The dates of 1st April and 6th April (as the start of the new tax year) traditionally bring a new set of rules from the Government and this year is no exception.
Some of these changes may appear fairly minor in isolation, but the cumulative effect could be quite damaging to businesses who are already operating on reduced margins.
Some of the key changes are:
1. Corporation Tax
For companies who have taxable profits in excess of £250k per year, their tax rate will increase from 19% to 25%. The smallest companies with profits below £50k per year will still pay 19%. However, those with profits between £50k and £250k will pay 25% minus a tapered amount, which can mean their effective marginal rate is higher.
The Government has created a calculator for companies to work out their marginal rate. In their advance research, the government expected 30% of companies to be impacted by the rate rise.
2. Minimum Wage, National Living Wage and Statutory Leave
Employers will need to increase the hourly rates they pay for their staff from 1st April. The National Living Wage is payable for those aged 23 and over and the National Minimum Wage for those who have passed school leaving age. There is also a rate for apprentice.
More details can be found here. Statutory maternity pay, sick pay and other leave benefits also increase.
3. Energy Bills
The Government support for the increased energy bills, the Energy Bill Relief Scheme, comes to an end for most businesses on 31st March. However, a new scheme has been introduced for some sectors who are “energy or trade intensive”. Further details of those sectors can be found here.
The price of energy is still unpredictable and as yet, the Government has not announced if there will be any future support schemes. As rates have now started to decrease, those businesses who renewed their contracts at the highest rates may find that they are incurring substantial bills.
The British Chambers of Commerce has reported that 65% of businesses intend to increase their prices to manage their higher costs. Most companies are unlikely to find that this meets the whole gap and therefore profits, and eventually cashflow, will also be impacted.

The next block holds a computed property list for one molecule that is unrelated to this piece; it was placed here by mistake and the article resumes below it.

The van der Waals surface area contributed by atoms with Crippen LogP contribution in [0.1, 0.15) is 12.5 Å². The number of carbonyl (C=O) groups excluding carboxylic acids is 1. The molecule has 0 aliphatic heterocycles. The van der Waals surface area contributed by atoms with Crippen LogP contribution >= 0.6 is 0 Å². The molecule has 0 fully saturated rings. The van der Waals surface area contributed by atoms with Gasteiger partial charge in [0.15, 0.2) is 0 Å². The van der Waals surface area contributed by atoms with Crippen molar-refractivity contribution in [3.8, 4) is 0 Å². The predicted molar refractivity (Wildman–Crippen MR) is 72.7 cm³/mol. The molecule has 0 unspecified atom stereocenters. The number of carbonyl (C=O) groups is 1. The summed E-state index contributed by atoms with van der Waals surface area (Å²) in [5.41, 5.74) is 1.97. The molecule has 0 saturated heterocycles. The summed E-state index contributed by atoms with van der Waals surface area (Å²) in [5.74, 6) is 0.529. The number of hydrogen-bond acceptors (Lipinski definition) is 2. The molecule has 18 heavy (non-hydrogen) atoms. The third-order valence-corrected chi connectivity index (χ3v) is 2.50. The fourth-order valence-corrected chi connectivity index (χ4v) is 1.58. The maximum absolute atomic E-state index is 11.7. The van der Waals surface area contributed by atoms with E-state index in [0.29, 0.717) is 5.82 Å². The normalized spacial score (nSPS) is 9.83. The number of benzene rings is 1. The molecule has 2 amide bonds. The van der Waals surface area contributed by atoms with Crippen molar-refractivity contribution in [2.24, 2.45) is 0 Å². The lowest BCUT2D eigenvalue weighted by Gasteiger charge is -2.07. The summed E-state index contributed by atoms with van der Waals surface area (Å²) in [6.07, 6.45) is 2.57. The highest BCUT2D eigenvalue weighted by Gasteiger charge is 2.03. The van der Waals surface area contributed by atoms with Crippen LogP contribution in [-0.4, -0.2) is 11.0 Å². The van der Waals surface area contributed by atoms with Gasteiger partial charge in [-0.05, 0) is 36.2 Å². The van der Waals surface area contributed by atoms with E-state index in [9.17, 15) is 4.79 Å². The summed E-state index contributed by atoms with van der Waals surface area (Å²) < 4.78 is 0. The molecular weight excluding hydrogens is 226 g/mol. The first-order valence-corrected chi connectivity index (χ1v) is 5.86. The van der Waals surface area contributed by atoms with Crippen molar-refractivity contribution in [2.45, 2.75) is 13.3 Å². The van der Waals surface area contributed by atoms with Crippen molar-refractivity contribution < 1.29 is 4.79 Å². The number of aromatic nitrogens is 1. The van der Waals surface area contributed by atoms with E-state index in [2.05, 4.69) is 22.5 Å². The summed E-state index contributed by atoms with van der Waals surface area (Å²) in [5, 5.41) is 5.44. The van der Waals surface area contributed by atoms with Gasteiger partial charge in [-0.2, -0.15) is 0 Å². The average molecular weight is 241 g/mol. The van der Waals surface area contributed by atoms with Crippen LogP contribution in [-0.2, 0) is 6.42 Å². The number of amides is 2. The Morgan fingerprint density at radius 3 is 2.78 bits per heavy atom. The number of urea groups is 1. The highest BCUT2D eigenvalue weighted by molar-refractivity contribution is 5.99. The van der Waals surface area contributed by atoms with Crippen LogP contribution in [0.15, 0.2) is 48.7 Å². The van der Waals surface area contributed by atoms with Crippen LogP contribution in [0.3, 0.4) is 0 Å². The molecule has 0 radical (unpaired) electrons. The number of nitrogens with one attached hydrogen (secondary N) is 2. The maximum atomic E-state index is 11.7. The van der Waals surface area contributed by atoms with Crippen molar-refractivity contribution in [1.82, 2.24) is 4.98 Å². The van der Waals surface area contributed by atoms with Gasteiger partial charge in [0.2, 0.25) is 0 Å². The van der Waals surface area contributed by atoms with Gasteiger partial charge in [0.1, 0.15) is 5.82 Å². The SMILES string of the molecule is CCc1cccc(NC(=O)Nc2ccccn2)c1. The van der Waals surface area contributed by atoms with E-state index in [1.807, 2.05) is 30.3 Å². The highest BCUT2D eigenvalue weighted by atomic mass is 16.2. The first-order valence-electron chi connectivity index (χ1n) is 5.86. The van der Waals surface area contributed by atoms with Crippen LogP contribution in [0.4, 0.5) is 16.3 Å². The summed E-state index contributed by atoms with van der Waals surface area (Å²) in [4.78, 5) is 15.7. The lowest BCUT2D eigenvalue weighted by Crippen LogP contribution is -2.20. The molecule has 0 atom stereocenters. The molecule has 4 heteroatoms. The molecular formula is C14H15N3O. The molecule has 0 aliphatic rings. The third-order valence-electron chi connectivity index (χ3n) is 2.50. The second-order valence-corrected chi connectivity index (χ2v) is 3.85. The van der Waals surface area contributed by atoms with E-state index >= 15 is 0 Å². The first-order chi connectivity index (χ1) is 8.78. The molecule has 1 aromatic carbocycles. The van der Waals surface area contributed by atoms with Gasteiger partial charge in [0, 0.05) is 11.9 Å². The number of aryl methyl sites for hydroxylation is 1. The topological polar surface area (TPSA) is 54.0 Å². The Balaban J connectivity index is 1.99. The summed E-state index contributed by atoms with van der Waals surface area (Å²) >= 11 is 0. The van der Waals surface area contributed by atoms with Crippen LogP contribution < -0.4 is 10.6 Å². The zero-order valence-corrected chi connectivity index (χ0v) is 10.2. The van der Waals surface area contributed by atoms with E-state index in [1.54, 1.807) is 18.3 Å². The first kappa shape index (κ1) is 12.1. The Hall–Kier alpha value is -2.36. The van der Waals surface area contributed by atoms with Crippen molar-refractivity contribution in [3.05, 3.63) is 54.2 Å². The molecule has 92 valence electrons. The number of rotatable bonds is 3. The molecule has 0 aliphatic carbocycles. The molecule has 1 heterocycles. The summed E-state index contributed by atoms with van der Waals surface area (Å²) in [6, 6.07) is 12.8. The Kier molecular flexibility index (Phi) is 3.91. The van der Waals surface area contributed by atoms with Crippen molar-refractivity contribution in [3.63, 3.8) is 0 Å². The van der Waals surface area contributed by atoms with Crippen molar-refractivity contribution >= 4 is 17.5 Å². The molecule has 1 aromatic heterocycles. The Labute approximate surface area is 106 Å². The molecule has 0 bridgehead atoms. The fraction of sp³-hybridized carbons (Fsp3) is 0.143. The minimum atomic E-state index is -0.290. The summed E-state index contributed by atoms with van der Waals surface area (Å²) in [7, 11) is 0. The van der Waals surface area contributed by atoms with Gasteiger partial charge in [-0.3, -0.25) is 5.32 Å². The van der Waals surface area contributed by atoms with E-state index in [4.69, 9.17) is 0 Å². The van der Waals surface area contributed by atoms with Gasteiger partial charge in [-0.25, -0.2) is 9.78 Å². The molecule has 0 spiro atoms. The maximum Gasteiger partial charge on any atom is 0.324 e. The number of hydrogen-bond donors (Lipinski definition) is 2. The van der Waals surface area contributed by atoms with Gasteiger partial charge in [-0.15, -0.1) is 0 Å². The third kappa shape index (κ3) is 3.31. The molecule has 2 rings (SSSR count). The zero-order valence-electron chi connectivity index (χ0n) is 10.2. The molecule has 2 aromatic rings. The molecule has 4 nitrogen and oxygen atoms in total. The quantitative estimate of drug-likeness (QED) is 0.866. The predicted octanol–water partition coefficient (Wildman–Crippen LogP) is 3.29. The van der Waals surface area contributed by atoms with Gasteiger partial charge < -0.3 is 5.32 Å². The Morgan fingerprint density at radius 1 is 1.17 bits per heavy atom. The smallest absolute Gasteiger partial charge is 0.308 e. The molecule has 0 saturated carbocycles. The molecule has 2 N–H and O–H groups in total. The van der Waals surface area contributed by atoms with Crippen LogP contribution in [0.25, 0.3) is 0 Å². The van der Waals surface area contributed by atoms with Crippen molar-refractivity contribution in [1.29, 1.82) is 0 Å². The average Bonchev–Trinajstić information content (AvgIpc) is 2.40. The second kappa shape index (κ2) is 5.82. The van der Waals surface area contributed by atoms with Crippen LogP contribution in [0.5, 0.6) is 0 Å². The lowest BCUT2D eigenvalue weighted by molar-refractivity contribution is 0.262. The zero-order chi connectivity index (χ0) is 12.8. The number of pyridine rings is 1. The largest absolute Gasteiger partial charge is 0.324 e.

5 ways you can help your client stay ahead of increasing costs
- Ensure your clients understand the importance of having reliable and up to date financial data at their fingertips when they are experiencing rapid change
- Encourage your client uses some form of financial forecast or cashflow projections to identify when the cashflow squeeze will occur
- Help your client recognise the impact of their average 6-12 months credit score to open up increased lines of free credit from suppliers, plus the best terms and the most efficient lending rates from external finance providers
- Apply for any necessary finance facilities in good time, to provide your client with the most options available in the market.
- Review your clients key debtor risk, credit control procedures and debt recovery processes, and know which customers they should be monitoring more closely
Capitalise for Business provides credit data and monitoring tools which your clients can use to understand their own score and track other companies’ live scores to assess their trading risk. Speak to us to find out how you can offer these tools directly to your clients.
For more ways to understand how to protect your clients’ from these changes, download our free guide.